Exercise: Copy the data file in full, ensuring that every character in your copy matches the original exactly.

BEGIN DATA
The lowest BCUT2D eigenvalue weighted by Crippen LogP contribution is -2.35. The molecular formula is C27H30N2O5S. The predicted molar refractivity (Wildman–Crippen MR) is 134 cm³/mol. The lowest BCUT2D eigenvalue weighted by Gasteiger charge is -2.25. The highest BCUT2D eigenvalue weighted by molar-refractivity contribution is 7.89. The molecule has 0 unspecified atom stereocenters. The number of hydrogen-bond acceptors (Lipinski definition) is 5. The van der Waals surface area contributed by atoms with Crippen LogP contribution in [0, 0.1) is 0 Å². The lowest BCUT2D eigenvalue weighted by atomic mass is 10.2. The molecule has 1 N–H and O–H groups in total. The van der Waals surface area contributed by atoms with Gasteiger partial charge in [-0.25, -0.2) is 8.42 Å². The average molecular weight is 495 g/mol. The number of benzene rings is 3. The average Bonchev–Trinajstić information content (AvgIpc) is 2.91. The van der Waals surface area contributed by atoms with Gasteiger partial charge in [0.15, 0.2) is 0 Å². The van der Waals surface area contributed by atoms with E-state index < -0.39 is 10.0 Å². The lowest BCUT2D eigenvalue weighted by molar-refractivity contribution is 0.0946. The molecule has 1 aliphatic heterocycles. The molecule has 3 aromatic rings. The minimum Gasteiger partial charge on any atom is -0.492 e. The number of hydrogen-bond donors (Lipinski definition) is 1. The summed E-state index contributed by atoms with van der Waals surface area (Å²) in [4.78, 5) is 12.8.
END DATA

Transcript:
The lowest BCUT2D eigenvalue weighted by Crippen LogP contribution is -2.35. The molecular formula is C27H30N2O5S. The predicted molar refractivity (Wildman–Crippen MR) is 134 cm³/mol. The lowest BCUT2D eigenvalue weighted by Gasteiger charge is -2.25. The highest BCUT2D eigenvalue weighted by molar-refractivity contribution is 7.89. The molecule has 0 unspecified atom stereocenters. The number of hydrogen-bond acceptors (Lipinski definition) is 5. The van der Waals surface area contributed by atoms with Crippen LogP contribution in [0, 0.1) is 0 Å². The lowest BCUT2D eigenvalue weighted by atomic mass is 10.2. The molecule has 1 N–H and O–H groups in total. The van der Waals surface area contributed by atoms with Gasteiger partial charge in [-0.25, -0.2) is 8.42 Å². The average molecular weight is 495 g/mol. The number of benzene rings is 3. The average Bonchev–Trinajstić information content (AvgIpc) is 2.91. The van der Waals surface area contributed by atoms with Gasteiger partial charge in [0.15, 0.2) is 0 Å². The van der Waals surface area contributed by atoms with E-state index < -0.39 is 10.0 Å². The lowest BCUT2D eigenvalue weighted by molar-refractivity contribution is 0.0946. The molecule has 1 aliphatic heterocycles. The molecule has 3 aromatic rings. The minimum Gasteiger partial charge on any atom is -0.492 e. The number of hydrogen-bond donors (Lipinski definition) is 1. The summed E-state index contributed by atoms with van der Waals surface area (Å²) in [4.78, 5) is 12.8.